4. To design a Cultural Democracy Index, as a way to monitor programs for the promotion of cultural democracy and the governance, processes and practices that institutions promote to ensure multicultural diversity, broad social participation and cultural empowerment of all people, valuing other criteria rather than only the quantitative ones — in line with the Indicator Framework on Culture and Democracy (Council of Europe, 2016).
  5. To fund cultural organizations to create the concrete conditions for promoting cultural democracy.
  6. To ensure that the digital space is a public space dedicated to the exercise of cultural democracy.
  7. To strengthen public funding aiming at the participation of underrepresented groups. To ensure that the allocation of such funding:
    • i) is decided by a panel composed of diverse representatives from the targeted audience,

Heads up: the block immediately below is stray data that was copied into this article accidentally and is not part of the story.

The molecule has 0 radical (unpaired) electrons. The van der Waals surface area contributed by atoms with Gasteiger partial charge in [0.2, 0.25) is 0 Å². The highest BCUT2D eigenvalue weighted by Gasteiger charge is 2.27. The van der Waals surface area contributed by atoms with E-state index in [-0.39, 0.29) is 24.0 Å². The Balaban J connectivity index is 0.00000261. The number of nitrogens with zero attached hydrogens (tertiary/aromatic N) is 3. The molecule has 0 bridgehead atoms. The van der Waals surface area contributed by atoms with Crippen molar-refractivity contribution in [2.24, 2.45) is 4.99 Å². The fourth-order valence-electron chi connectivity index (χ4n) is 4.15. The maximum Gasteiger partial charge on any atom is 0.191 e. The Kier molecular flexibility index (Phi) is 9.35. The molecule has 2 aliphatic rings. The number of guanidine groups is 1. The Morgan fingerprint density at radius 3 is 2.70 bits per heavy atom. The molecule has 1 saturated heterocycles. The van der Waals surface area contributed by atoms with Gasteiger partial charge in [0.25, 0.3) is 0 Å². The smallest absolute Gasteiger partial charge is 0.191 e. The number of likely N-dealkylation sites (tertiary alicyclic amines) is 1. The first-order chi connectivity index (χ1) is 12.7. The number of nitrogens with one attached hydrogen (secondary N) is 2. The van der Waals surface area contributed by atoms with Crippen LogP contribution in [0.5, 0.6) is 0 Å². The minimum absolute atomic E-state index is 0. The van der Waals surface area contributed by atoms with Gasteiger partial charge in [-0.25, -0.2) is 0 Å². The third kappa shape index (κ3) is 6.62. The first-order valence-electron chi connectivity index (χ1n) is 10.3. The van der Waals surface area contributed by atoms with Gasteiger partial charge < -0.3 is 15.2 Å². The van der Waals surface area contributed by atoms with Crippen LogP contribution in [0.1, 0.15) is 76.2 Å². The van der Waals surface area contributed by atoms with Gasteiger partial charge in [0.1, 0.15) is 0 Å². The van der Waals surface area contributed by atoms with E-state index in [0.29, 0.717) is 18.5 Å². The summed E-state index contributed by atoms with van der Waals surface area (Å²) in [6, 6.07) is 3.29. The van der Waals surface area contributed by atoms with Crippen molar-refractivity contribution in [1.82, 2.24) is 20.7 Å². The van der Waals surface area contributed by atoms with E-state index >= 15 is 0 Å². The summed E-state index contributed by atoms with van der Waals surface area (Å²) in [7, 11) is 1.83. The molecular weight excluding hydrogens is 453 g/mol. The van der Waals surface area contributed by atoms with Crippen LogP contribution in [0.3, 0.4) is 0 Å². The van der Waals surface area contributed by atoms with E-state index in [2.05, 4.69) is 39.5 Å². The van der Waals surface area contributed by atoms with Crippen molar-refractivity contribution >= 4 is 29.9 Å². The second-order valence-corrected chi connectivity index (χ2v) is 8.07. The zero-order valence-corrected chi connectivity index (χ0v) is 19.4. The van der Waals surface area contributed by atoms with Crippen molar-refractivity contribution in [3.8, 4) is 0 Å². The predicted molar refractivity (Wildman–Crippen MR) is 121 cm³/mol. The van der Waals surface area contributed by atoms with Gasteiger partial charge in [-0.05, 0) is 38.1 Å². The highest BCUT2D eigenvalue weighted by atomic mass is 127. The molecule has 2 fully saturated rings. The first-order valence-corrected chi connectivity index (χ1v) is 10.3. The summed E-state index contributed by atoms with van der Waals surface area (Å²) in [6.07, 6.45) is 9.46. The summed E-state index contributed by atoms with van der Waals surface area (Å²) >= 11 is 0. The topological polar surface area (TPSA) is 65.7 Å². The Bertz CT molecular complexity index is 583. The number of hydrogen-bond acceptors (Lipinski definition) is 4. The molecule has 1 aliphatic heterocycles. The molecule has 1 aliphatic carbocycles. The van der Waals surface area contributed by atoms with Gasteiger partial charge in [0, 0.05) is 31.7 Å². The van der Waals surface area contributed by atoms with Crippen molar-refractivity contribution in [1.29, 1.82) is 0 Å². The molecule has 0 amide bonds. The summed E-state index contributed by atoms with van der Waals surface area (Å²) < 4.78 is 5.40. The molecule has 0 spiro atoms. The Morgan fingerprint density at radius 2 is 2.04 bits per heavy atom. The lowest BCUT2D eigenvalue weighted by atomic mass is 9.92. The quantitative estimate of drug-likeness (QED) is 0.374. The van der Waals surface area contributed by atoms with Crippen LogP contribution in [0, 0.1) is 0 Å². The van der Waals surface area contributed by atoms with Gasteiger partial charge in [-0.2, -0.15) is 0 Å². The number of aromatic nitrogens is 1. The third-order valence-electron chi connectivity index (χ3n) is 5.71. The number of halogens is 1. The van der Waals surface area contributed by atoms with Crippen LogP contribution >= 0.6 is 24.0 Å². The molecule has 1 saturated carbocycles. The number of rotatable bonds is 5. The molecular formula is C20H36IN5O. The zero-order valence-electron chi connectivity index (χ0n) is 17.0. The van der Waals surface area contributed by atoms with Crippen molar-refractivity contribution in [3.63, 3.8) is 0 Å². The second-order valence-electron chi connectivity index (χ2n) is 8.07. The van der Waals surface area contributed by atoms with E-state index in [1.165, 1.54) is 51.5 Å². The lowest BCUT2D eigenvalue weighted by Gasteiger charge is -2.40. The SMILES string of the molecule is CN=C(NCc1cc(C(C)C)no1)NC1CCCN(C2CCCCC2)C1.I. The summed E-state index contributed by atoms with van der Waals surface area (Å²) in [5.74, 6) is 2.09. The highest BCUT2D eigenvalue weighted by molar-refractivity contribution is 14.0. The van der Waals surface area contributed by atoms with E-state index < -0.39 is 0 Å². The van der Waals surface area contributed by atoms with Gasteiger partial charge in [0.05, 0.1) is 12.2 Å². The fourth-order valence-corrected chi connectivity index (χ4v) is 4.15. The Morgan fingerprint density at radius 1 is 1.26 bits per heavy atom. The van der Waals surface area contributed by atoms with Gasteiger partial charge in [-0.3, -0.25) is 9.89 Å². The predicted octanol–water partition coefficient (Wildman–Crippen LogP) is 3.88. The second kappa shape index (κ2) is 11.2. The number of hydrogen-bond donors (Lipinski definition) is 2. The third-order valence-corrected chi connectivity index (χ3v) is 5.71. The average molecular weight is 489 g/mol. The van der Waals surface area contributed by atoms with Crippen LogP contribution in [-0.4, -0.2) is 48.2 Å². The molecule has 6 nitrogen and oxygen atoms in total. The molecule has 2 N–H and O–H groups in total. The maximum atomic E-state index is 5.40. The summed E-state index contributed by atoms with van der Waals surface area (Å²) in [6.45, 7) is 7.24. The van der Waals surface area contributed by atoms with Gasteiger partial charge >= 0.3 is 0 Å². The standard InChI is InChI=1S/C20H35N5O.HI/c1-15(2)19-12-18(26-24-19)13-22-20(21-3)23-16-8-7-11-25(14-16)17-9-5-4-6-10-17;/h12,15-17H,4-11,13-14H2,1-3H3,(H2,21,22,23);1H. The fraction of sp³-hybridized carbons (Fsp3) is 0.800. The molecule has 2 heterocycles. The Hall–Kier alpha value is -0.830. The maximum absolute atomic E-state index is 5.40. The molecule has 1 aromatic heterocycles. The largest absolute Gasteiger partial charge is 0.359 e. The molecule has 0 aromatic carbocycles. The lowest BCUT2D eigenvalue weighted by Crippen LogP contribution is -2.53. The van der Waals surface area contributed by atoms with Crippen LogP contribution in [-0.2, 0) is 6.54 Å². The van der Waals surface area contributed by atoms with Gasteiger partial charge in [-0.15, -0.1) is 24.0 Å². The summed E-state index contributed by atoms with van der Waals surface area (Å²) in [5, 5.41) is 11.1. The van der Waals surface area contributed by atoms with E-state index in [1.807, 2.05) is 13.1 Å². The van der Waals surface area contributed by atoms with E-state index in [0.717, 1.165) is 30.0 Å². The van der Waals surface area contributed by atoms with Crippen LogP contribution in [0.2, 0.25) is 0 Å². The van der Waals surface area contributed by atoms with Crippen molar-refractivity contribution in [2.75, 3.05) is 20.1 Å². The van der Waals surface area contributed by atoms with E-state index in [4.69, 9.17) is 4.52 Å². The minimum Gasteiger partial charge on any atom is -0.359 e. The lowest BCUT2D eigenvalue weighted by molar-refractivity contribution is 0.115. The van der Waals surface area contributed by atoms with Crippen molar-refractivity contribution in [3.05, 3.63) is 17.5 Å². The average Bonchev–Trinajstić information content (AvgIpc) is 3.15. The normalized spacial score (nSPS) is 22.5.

• ii) is guided by quality criteria based on accessibility, inclusion, diversity and equality parameters,
    • iii) values long-term processes and the direct involvement of communities in their implementation.
  8. To map public cultural institutions, third sector entities and cultural agents — including informal collectives — that work for the promotion of a participative culture. This mapping aims to:
    • i) disseminate what is already implemented in each territory;
    • ii) build a network, share good practices and learn from one another;
    • iii) identify what can be improved and the most appropriate ways to do so.
  9. To create “makerspaces”, rehearsal rooms, ateliers, studios, allowing for production and creation in an autonomous and collaborative way.
  10. To encourage the emergence of emancipatory projects based on the existence of many environments, empowering local agents.
  11. To encourage cultural amateur activities and those promoted by informal and non-professional organizations.
  12. To review the curricula of compulsory education, to ensure that they convey inclusive, multiple and diversified cultural perspectives.